Nigeria’s inability to meet its 1.54 oil production OPEC quota in the past few months has been blamed on huge cost of restarting fields and ongoing pipeline vandalism in the Niger Delta.
OPEC had last week reported that Nigeria produced 1.23mb/day in August, a major drop from the 1.32mb/day produced in July. Nigeria quota based on the agreement reached by OPEC and its allies to raise production by 400,000b/day, is set to be 1.6mb/day.
Speaking to Vanguard on Wednesday in a telephone interview, energy expert and former head of British funded Facility for Oil Sector Transparency and Reform (FOSTER), Mr. Henry Adigun said huge cost of restarting a field, instability in fiscal terms and vandalism were responsible for Nigeria’s low production level in the past.
Mr. Adigun was however optimistic that with stable oil price and fiscal terms, production would improve in September.
According to him, “The challenge is that if you shutdown most of the operations, restarting them is not straight forward. Our rig count was five a few months back and as at last week we were at eleven, so we have moved. A lot of factors affect rig count.
“One is price of oil in the market. When oil price is not very good and you shutdown, it takes a lot of cost to recover. If you look at the cost and it doesn’t look good on your balance sheet then you don’t recover. In the last few weeks we restarted about three fields.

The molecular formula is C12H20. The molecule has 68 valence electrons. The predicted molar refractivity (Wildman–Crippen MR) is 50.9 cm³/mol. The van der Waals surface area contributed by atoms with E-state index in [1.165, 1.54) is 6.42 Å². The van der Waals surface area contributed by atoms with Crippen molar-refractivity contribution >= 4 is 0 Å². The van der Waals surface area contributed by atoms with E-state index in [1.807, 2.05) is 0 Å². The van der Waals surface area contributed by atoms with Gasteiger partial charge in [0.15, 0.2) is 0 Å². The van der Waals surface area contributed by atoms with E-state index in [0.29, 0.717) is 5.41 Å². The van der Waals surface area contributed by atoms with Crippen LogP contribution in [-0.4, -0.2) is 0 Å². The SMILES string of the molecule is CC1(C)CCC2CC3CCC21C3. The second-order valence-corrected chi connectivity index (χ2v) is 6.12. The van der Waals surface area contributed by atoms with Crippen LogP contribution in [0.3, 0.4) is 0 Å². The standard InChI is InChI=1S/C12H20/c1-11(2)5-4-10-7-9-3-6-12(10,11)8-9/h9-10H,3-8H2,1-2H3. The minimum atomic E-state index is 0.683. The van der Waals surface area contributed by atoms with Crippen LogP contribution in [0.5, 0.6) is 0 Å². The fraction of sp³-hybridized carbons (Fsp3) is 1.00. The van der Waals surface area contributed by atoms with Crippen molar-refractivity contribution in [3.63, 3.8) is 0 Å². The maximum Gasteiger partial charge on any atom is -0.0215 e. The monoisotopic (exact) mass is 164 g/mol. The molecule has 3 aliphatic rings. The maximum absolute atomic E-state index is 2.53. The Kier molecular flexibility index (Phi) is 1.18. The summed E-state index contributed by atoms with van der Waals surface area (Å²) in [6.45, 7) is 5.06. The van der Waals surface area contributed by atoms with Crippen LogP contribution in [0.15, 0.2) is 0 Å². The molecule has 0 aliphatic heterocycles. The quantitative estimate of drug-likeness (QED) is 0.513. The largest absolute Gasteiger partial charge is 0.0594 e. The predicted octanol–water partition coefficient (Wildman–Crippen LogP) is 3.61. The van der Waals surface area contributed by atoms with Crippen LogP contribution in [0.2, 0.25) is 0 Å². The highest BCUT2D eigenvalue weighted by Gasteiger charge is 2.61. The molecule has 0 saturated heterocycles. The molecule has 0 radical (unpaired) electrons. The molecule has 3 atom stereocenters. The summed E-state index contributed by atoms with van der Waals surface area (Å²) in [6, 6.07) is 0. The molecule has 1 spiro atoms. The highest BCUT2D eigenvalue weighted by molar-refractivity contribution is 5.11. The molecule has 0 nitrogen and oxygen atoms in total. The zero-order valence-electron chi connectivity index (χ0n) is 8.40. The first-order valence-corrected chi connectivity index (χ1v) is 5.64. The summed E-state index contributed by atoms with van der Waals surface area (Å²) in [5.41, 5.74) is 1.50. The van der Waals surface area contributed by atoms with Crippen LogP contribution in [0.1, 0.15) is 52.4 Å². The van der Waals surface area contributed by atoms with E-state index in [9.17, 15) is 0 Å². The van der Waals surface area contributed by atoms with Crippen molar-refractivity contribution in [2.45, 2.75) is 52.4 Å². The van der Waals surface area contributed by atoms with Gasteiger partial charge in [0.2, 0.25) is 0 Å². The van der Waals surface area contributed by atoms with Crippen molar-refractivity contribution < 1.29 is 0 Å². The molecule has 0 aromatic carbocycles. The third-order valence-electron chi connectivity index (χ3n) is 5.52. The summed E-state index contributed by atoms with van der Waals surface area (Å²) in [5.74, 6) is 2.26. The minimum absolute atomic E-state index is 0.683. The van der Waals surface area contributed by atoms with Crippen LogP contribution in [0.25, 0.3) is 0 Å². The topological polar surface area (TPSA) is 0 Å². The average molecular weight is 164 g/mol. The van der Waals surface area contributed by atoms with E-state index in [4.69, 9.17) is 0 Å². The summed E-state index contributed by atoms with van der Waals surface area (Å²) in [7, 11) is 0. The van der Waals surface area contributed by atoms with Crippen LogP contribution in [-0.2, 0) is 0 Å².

“The other issue is the damage and vandalism that is going on around. The level of vandalism is very high and it is under-reported. Agip, Shell and some other companies have suffered serious damages in their areas, limiting their ability to contribute to production, this has led to shutdowns”, he stated.
He expressed optimism that future report would show increased production, projecting that Nigeria may be able to produce about 1.4mb/day in September.
“The good thing is that (with the Petroleum Industry Act) the fiscals are now out, so people now understand longer term planning, and can actually do better than they could do before when it was hazy.
“The key thing is that the environment about three months ago was not stable enough to get companies to restart production. So when the Department of Petroleum Resources (DPR) allocates you 40,000 barrels or 30,000 barrels and then you have capacity, restarting a facility cost money”.
He also noted that Nigeria’s plan to hit over two million barrels per day production level by next “is also feasible because rig count is now eleven as at last Friday. The next report you will see, we will be doing at least 1.48/1.49mbp/day”.
He added that with oil price stabilizing and the fiscals known, Nigeria will in about nine month’s time attain 2.2mb/day production level with condensate.